Without that one paragraph the selectmen would not have to have been involved at all and the decision would have been made entirely by the Zoning Board of Appeals. Town Attorney Wayne Fox indicated on Thursday details of the settlement are still being worked on but the consideration and vote is still on the agenda for the Thursday night meeting.
The selectmen initially voted by a two to one margin in favor of the agreement with Selectman David Theis voting against it. Mr. Theis had previously recused himself from the discussion due to previously stated objection to placing the synagogue on Orchard Street and at Thursday’s meeting he again stressed his recusal. When the fact that his vote was registered against the agreement was noted by Jonathan Perloe, who had attended in support of the synagogue, the selectmen revoted so Mr. Theis could formally abstain, meaning the final vote was two for it and no one opposed, with the one abstention.
Now the case is in the hands of the Zoning Board of Appeals which will have to consider the agreement as a whole and the meeting tonight is expected to be packed with interested parties. There will be an attempt by opponents of the project to delay the vote, however, given that the meeting takes place the same time as Cos Cob School’s open house, meaning not everyone who wants to attend the meeting will be able to.
Sarah Littman presented a petition to the selectmen urging them to get the Zoning Board of Appeals to delay the meeting.
“These are people in our neighborhood who are being denied due process,” Ms. Littman said. “They cannot come to speak at the meeting tonight. We are a community and as community members we go to our school’s open houses. That’s what parents do. Why this meeting had to be scheduled tonight, you can’t help but wonder and you can understand why we members of the neighborhood are not happy about it. I would ask you to use your influence to move this meeting to another night so we can have a fair hearing.”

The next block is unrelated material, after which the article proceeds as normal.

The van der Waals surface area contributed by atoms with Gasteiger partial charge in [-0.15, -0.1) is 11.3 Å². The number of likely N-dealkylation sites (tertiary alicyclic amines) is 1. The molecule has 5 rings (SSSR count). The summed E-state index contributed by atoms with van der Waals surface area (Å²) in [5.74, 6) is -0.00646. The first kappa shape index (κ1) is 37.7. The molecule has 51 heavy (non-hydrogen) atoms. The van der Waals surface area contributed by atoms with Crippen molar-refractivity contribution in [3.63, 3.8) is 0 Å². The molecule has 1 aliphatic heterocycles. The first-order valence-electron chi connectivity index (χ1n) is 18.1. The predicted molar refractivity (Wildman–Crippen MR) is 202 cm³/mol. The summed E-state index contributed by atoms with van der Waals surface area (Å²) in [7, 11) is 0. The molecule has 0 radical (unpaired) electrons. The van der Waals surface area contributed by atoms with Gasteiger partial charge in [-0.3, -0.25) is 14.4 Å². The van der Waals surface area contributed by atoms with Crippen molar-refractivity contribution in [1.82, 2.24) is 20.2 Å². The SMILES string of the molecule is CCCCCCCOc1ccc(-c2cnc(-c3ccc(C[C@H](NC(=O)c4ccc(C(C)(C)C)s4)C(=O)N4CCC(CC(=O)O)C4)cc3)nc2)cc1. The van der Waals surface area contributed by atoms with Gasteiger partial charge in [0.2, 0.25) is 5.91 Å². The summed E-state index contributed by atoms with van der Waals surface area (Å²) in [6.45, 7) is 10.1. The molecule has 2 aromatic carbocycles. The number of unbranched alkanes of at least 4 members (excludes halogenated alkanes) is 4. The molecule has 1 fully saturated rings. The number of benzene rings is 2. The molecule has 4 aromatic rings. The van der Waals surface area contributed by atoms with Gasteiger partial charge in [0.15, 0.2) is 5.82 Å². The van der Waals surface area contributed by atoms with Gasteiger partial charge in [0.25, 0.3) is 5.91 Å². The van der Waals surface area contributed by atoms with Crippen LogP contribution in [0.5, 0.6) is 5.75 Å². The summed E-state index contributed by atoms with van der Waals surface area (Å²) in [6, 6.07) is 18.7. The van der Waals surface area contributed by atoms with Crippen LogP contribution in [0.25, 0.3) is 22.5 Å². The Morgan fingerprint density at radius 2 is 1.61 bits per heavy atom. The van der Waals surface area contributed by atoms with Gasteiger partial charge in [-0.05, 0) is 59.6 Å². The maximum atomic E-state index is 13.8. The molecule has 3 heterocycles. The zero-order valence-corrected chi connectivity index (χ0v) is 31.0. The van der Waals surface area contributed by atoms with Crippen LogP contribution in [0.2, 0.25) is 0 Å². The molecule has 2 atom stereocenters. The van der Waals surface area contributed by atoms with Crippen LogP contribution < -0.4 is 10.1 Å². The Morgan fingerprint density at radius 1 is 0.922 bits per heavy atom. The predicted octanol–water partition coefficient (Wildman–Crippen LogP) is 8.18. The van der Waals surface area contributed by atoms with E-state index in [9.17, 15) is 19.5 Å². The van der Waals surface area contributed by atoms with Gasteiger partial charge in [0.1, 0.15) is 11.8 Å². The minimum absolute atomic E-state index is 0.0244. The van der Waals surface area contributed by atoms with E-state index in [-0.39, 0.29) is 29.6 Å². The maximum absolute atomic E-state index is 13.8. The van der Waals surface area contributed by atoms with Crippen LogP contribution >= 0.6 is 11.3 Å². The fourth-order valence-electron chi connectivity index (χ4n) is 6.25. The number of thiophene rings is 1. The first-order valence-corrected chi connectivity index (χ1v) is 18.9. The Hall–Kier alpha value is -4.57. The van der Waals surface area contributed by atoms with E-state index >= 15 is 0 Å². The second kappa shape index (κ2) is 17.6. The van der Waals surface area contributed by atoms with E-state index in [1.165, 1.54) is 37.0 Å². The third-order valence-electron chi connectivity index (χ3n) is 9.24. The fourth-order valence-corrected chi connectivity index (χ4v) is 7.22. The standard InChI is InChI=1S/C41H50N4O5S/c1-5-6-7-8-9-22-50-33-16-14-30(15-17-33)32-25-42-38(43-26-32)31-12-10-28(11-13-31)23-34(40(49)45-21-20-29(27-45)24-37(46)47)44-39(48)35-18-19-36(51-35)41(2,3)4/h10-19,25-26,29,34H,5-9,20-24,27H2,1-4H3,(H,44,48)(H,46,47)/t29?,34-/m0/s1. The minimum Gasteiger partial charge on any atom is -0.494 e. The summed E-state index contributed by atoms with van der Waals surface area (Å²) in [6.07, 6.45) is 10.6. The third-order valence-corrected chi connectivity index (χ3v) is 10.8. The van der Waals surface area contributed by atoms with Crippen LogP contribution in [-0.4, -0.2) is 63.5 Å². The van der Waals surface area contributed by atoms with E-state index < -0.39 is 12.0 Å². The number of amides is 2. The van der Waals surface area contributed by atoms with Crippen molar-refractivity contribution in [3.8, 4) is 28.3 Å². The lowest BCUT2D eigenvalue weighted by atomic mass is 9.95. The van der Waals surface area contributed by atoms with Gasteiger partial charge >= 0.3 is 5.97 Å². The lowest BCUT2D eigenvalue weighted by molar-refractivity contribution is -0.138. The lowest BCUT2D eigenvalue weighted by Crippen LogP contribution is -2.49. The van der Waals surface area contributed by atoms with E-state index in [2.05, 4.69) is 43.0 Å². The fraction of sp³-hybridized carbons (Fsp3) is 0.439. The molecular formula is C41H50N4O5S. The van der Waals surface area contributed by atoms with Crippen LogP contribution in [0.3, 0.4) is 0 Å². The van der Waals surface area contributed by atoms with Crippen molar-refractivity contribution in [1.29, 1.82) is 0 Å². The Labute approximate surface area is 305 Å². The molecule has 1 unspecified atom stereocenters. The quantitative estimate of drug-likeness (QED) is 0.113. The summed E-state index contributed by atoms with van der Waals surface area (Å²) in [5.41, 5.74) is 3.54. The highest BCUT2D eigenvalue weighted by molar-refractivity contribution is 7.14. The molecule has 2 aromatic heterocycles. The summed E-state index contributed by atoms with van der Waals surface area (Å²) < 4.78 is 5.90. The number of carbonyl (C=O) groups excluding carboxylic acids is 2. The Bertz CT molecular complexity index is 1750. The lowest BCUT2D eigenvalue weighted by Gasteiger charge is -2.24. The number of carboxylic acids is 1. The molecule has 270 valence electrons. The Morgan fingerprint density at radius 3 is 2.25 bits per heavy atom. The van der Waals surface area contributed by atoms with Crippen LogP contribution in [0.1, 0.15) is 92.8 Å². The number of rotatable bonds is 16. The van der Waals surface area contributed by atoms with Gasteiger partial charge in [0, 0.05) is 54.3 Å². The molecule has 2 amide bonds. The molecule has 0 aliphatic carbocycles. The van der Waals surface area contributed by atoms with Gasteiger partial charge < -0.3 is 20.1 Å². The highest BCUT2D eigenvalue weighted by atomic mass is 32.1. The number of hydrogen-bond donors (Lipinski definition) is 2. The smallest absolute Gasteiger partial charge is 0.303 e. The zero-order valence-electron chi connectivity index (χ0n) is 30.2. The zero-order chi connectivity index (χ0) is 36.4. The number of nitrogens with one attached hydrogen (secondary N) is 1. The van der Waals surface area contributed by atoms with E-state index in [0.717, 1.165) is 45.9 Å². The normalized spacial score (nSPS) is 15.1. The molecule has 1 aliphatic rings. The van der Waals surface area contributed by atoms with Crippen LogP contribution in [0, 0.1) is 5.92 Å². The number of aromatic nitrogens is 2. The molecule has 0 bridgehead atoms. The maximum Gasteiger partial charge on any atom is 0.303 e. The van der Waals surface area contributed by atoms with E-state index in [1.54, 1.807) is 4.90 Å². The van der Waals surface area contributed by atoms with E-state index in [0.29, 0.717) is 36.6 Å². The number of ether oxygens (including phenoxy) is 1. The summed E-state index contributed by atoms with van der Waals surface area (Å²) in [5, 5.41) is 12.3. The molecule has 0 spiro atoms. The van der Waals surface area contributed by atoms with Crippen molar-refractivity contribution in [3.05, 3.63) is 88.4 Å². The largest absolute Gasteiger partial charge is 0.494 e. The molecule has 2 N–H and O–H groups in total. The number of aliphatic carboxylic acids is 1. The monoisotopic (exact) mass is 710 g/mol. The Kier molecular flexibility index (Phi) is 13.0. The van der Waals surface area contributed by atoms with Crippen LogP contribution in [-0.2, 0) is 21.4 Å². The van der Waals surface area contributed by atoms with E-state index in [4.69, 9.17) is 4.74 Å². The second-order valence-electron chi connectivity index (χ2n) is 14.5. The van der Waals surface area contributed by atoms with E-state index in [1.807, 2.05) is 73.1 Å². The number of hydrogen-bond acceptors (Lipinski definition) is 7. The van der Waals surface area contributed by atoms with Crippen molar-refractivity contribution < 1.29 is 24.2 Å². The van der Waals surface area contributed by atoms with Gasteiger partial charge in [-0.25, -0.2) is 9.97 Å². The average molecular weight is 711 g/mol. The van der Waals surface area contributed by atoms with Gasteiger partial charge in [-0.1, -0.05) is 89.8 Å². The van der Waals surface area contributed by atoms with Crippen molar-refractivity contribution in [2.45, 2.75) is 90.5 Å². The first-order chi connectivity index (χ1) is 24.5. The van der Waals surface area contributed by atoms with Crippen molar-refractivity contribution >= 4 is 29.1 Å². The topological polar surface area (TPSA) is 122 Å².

However, Mr. Tesei said that the selectmen could not act on the request given that it was not its jurisdiction to get the board to delay the meeting. Mr. Theis made a motion asking for a week’s delay from the Zoning Board of Appeals but it did not receive a second from Mr. Tesei or Mr. Marzullo.
“I can’t impose my will on them and neither can these gentlemen,” Mr. Tesei said, while noting that Ms. Littman was making a good point about the inconvenience of the timing. “There’s nothing I can do to get them to change it. We can certainly say is that they shouldn’t have had it on that night.”
Wendy Schreiber, co-president of the Greenwich Reform Synagogue, said the congregation would be turning out in large numbers for the board’s meeting Thursday night, despite being in the middle of preparations for Yom Kippur, the Jewish day of atonement which begins Friday night. She said it would be unfair to push the decision back when the project has already endured so many delays due to the town approval process.
“The timing of the meeting happens to be in the middle of the holiest holiday in the Jewish calendar,” Ms. Schreiber said. “It’s a little bit of an imposition for us but what would be more of an imposition for us is to once again delayed, delayed, delayed.”